How to sustainably finance Kenyan startups

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How to sustainably finance Kenyan startups


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summary

  • Despite the impact of Covid-19 on many businesses in our country, one area in which Kenya has been documented as the leader on the continent is that of startups.
  • Kenya replaces Nigeria, South Africa and Egypt to become the number one destination for total capital raised combined in 2020.
  • The 2020 annual report on funding African tech startups clearly highlighted this. He said Kenyan tech startups have managed to raise a record 19.1 billion shillings.

Despite the impact of Covid-19 on many businesses in our country, one area in which Kenya has been documented as the leader on the continent is that of startups. Kenya replaces Nigeria, South Africa and Egypt to become the number one destination for total capital raised combined in 2020.

The 2020 annual report on funding African tech startups clearly highlighted this. He said Kenyan tech startups have managed to raise a record 19.1 billion shillings. Not everyone was happy.

Ciku Kimeria’s article in Quartz Africa from June 25, 2021 titled “White Founder’s $ 1 Million Food Startup in Nairobi Aims to Solve a Problem Kenyans Say Doesn’t Exist,” said frenzy Kenyans on Twitter (KOT).

The bone of contention was a comment from Robin Reecht, a French investor in Kenya who was interviewed by an online American high-tech newspaper focused on start-ups. While explaining how he was able to invest in a Nairobi-based food start-up, he reportedly said: “After three days in Kenya, I asked where I could find good food at a cheap price, and all. everyone tells me (sic) it’s impossible.

“It’s impossible because you either go to the streets and eat street food, which is really cheap but with not so good quality, or you order on Uber Eats, Glovo or Jumia, where you have quality but you have to pay at least $ 10. “

He concludes that it is this experience that led him to found Kune, the start-up which offers “cooked meals at affordable prices and distributes them to individuals and businesses” and that he had already raised $ 1 million. in pre-seed financing.

It was this last comment that seemed to infuriate many KOTs, some of whom have had first-hand experience of trying to raise pre-seed funds without success. They complained about what they considered to be “white privilege”.

The concept, however, has its history in the struggle for civil rights in the United States. In the 1930s, American historian and civil rights activist WEB Du Bios described the concept of “psychological wages” that made poor whites feel superior to poor blacks.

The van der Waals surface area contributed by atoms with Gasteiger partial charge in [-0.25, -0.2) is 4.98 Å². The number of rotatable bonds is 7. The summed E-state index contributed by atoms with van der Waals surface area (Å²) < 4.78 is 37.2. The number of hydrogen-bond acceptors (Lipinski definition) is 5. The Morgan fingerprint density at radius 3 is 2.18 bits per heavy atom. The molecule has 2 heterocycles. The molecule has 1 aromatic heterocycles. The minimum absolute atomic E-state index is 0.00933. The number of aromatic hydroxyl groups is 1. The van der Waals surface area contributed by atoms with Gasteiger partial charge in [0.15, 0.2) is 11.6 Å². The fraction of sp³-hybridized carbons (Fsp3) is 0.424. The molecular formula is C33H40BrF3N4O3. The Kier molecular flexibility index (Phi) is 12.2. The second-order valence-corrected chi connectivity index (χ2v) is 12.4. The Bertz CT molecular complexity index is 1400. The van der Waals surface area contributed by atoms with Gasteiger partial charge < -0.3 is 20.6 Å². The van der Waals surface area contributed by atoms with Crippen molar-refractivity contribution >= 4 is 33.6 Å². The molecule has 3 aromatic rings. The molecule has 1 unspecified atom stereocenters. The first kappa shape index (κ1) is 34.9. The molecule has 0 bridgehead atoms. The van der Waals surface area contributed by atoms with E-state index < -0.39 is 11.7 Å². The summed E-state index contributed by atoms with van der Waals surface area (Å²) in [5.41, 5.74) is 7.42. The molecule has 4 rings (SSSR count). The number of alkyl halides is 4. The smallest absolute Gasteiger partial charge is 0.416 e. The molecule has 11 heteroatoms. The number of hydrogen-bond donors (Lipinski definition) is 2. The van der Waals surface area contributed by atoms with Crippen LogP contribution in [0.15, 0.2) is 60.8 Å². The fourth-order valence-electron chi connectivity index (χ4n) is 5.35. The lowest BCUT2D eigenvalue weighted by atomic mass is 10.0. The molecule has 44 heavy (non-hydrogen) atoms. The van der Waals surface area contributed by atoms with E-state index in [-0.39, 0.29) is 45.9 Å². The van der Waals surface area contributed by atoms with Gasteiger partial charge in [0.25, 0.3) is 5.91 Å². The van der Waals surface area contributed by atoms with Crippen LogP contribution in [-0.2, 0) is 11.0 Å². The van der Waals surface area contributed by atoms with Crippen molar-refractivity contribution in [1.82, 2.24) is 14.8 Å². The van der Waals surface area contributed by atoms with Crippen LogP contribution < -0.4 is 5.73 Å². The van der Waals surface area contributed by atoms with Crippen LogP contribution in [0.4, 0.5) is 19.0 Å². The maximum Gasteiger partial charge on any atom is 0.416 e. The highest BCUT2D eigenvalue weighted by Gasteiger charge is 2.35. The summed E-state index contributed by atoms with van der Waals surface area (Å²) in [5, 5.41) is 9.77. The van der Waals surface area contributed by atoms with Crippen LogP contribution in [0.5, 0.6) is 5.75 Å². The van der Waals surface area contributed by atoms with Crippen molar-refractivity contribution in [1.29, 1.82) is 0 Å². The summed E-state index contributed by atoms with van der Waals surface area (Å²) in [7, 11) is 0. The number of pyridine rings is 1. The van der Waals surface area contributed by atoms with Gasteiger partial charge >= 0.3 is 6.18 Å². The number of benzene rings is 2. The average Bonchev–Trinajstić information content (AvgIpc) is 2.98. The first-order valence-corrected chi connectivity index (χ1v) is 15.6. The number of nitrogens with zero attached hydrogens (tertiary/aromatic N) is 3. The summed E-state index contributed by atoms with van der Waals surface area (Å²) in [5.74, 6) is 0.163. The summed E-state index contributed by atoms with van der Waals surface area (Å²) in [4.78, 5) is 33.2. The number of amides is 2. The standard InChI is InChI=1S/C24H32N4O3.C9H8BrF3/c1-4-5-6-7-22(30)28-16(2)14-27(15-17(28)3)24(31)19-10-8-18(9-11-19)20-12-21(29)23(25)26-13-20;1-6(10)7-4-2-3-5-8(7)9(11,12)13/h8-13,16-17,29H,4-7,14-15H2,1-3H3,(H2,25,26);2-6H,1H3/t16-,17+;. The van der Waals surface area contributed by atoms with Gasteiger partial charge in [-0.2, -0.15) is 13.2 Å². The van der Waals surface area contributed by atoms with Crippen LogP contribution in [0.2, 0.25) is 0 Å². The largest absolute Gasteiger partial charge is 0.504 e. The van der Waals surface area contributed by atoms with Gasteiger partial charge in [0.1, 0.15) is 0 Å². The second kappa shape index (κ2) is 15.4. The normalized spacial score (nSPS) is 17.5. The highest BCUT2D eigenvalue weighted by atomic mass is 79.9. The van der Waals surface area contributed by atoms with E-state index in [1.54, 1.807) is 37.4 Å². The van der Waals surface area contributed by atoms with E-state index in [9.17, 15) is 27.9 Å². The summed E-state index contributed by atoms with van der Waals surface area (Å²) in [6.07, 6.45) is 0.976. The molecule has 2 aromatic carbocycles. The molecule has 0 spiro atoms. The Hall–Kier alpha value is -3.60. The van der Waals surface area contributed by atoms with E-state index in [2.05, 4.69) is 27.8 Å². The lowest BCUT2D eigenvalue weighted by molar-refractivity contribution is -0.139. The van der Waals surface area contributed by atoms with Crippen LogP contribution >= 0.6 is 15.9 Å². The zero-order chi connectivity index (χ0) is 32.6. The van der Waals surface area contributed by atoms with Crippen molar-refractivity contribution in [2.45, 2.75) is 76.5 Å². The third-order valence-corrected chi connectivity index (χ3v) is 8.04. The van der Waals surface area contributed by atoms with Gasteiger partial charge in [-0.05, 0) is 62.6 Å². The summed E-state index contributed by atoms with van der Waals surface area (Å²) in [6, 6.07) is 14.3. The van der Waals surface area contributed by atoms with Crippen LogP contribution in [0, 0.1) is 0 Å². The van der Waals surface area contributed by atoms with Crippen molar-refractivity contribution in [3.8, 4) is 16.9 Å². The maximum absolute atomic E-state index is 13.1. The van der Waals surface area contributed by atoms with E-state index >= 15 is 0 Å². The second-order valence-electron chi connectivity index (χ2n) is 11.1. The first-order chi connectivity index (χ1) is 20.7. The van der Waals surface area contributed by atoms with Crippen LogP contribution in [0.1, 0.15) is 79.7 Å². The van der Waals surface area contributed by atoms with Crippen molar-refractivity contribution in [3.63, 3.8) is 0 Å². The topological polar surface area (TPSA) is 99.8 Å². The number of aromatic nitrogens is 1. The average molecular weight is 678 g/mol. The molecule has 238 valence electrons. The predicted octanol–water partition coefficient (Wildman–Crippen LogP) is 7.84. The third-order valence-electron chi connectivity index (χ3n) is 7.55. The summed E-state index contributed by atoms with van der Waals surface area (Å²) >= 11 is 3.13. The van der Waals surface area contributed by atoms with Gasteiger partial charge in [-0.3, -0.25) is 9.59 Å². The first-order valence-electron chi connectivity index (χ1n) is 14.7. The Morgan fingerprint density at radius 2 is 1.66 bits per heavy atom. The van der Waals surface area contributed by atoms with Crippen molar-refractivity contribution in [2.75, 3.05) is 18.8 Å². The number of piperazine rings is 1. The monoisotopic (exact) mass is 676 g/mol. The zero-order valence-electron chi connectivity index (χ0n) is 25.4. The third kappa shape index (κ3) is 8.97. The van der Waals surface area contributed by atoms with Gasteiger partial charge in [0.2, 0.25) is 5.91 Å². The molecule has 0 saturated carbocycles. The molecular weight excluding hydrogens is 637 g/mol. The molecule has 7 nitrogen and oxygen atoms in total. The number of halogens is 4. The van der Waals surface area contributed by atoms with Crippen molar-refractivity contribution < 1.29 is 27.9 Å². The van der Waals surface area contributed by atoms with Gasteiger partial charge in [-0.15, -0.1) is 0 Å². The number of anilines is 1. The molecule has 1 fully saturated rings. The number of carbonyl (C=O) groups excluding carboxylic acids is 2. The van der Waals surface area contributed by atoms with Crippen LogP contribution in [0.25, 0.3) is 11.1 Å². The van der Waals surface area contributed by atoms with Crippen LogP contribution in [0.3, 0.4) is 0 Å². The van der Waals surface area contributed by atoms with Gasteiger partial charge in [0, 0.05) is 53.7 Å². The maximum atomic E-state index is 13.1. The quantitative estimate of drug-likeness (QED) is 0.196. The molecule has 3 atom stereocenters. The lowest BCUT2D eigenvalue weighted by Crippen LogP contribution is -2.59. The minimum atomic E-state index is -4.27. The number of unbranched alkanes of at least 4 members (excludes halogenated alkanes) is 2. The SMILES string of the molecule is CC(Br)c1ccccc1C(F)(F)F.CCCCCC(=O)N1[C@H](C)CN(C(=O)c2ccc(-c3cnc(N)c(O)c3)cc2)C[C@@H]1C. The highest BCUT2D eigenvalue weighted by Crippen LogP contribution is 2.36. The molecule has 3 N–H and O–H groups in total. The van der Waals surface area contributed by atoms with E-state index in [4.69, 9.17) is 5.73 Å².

The use of the term “white privilege” in independent Africa masks the progress the continent can make by focusing on context-specific issues and leveraging the social networks of foreign investors to promote the Africa destination.

One clear thing we can learn from this is that it doesn’t matter who was the actual recipient of the funding since we are not entitled to it. The owners of capital can do what they want with it. But we can see how the country has benefited from it. The optics of attracting venture capital, allowing foreign currency inflows, creating jobs and facilitating the transfer of knowledge in the many startups in the country can be some of our main achievements.

Maybe also look inside and depend less on others. However, this requires self-discipline with one key objective in mind: how to sustainably attract venture capital funding flows. This might force us to take a closer look at our beliefs. For starters, you have to contend with a few bad apples that have diverted venture capital funding, forcing some to suspend their activities in Kenya.

We also lack the rule of law, with litigation dragging on in the courts. We need to tone down nationalistic sentiments that could undermine angel investors and deal with these variables of mistrust or even lose what we have right now. Investors rely on networks to ensure they minimize their exposure. Any default by locally funded startups, and it has happened before, could lead to widespread funding dilemmas – which I suspect to be the case – for future startups.

In my opinion, instead of blaming white privilege, local startups should form a strong association with strong ethics. There is no need for strong nationalist sentiments. Such attitudes rarely help solve the immediate problem of funding startups in Africa. The future success of startups depends on our collective willingness to build confidence and facilitate government interventions to minimize risks for foreign and local venture capitalists.

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About Bradley J. Bridges

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